Tuesday, October 6, 2009

Auction Catalogues: The Griffith Sale (Sotheby's, December 2000)

I love flipping through catalogues from past toy auctions. The photos, the descriptions, the prices -- these books capture a single moment of the hobby for later collectors to pour through, speculate on, and generally drool over.

One of my favorite catalogues is from the sale of F. H. Griffith's collection of vintage tin robots and space toys. Officially titled "Important Robots and Antique Toys From the Estate of F. H. Griffith," most collectors know it simply as "Griff." As in, "It's in 'Griff,' page 56."

Doc's beat up copy of the Griff catalogue. He's got a second, mint copy in storage.

F. H. Griffith was a long-time collector, the kind of old-school toy maniac who sought out tin robots when most antique dealers still considered them junk. His motto was "Mint in box!" and he stood by it with a vehemence that bordered on the pathological. People who knew him described him as "cantankerous," and some were a little stronger in their appraisal of Griff's personality. But no one -- no one -- questioned his keen eye, good taste, vision, and forward-thinking approach to collecting. Griff was a collector's collector, the kind of guy who inspired disciples and rivals. Some people considered themselves both!

When he died, lots of people wondered what would happen to all those wonderful toys. It's no surprise, then, that when Sotheby's announced that they'd be selling everything -- well, almost everything -- at auction, collectors came out of the woodwork to attend. Not everyone expected to buy anything, but everyone wanted to experience the sale for themselves.

The catalogue that Sotheby's published for the sale has since become something of a standard guide for collectors. Included are great photos of the so-called Gang of Five (five large, rare, skirted robots produced by Masudaya in the late Fifties and early Sixties), Sankei's Television Robot, a dead-mint Hook Robot and box, the elusive Chime Trooper, the Jupiter Robot, Diamond Planet, seldom seen variations of various 'bots and astronauts, and rare rockets and space cars (including the impossible-to-find Space Patrol Friction Car). Page after page of toys, the kind of stuff that inspires the rest of us to greatness (and bankruptcy).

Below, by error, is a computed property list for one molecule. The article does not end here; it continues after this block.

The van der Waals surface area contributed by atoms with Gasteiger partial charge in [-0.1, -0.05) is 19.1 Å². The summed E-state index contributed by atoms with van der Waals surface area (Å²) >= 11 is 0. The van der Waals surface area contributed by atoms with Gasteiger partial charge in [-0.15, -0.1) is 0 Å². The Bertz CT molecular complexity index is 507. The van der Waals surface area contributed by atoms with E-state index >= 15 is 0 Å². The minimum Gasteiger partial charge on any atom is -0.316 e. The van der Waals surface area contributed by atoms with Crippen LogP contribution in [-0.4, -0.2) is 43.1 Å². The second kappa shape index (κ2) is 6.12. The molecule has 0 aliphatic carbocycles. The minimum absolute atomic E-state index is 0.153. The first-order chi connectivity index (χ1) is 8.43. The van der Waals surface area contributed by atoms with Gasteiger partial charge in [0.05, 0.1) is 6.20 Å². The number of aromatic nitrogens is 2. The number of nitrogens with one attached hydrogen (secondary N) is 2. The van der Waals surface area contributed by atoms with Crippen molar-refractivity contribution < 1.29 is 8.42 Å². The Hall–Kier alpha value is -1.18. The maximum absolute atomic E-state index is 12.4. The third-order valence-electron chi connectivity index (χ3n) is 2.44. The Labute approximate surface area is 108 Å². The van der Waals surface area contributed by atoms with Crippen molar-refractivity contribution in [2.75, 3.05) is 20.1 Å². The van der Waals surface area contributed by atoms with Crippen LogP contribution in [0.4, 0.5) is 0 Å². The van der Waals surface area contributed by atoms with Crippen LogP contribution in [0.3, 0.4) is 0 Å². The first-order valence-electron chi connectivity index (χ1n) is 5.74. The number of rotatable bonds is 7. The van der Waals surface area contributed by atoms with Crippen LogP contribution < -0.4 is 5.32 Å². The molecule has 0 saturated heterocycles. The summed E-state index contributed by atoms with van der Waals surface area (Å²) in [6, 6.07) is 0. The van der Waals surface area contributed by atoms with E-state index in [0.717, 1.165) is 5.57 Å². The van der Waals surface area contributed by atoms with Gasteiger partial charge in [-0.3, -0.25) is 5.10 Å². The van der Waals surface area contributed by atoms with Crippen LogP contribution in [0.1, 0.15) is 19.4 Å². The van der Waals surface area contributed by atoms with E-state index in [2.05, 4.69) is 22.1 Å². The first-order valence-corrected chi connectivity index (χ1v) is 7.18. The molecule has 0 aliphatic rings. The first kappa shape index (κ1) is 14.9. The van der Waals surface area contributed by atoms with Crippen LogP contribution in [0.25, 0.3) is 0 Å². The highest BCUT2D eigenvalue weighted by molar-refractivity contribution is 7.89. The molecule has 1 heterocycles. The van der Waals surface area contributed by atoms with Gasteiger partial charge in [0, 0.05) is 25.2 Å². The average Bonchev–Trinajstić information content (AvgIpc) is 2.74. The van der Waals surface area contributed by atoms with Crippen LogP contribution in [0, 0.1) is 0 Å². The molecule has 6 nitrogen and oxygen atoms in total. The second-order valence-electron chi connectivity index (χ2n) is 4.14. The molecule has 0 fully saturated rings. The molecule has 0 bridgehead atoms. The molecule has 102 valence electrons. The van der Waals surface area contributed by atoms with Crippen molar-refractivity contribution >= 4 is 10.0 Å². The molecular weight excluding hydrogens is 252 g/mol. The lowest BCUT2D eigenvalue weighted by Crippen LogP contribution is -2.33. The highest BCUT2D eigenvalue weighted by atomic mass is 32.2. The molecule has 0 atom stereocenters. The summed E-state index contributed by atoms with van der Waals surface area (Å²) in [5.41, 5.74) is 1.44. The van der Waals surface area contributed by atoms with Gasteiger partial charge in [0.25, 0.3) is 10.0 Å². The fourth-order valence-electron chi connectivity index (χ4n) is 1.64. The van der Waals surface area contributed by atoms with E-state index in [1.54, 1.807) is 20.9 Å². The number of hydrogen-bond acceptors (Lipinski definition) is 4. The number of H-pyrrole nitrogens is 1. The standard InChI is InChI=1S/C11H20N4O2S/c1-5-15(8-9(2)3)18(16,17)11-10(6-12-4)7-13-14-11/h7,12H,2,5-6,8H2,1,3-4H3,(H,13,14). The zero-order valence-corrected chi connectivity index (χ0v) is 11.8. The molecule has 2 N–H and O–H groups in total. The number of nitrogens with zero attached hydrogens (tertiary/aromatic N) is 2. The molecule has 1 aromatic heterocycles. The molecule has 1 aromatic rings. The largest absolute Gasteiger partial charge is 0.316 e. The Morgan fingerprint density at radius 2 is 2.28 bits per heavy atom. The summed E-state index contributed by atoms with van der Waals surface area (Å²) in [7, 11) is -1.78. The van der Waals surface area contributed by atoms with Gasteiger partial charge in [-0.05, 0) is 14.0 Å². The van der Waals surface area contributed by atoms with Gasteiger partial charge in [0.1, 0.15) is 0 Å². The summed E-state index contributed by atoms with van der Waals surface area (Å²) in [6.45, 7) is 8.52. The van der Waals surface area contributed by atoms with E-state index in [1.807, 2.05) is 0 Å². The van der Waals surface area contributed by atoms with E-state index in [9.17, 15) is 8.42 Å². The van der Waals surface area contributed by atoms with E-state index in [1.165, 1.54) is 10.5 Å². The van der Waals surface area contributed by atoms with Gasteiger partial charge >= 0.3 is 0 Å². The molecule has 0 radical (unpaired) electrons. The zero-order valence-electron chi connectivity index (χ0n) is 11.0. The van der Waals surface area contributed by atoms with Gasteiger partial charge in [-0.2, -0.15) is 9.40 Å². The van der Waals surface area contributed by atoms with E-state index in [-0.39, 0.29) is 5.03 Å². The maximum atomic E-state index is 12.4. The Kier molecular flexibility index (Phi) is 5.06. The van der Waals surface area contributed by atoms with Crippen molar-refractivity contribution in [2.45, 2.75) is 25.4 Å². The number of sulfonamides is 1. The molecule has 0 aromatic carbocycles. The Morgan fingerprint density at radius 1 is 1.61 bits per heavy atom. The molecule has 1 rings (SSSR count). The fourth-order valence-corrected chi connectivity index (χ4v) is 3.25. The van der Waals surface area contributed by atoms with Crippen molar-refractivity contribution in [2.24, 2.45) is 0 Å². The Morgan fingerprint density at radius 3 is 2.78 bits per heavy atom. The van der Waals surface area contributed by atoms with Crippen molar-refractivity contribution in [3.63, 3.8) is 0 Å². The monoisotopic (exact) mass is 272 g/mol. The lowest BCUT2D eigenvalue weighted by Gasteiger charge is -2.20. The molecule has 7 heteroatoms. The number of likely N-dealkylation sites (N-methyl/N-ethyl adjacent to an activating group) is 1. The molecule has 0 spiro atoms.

Griff also collected vintage cast iron banks, fireman memorabilia, and a whole host of other related items. As an added bonus, the first half of the catalogue is full of these great pieces of history.

The Griff catalogue often shows up on eBay, and today can fetch pretty high prices -- I've seen them sell for as much as $75, though they tend to float around $45 or so. They often include a list of realized auction prices, though it should be noted that today's market is drastically different than that of 2000 and the prices should serve more as entertaining reading than accurate valuation.

While it's true that other collections and sales have been bigger (including at least one of the upcoming "mega auctions"), and other catalogues more accurate, the Griffith auction remains a high-point of excitement within the hobby. And thanks to the catalogue, even newer collectors can catch a glimpse of all the hubbub.


  1. Hey,
    I would like to know what the manufacturer of the impossible-to-find Space Patrol Fiction Car is that is refered to on this home page listed in the Sotheby's auction cataloge.
    Is it made by Asahi (ATC), and blue? And one more thing, could let me know what it went for?


  2. There were many, many cars produced with the name "Space Patrol."

    The one I'm referring to was made by Ichiko/Yonezawa, not Asahi (ATC). It is blue, but it features a robot driver (he's got a boxy head and red "ears") and a graphic of a "Flying Wing" on the side of the car. An exceedingly rare toy... In 2000, at the Sotheby's auction, it sold for more than $39,000 (including the buyer's premium). I have no idea what the Asahi might be worth -- considerably less than $39,000, though.

    Hope this helps.


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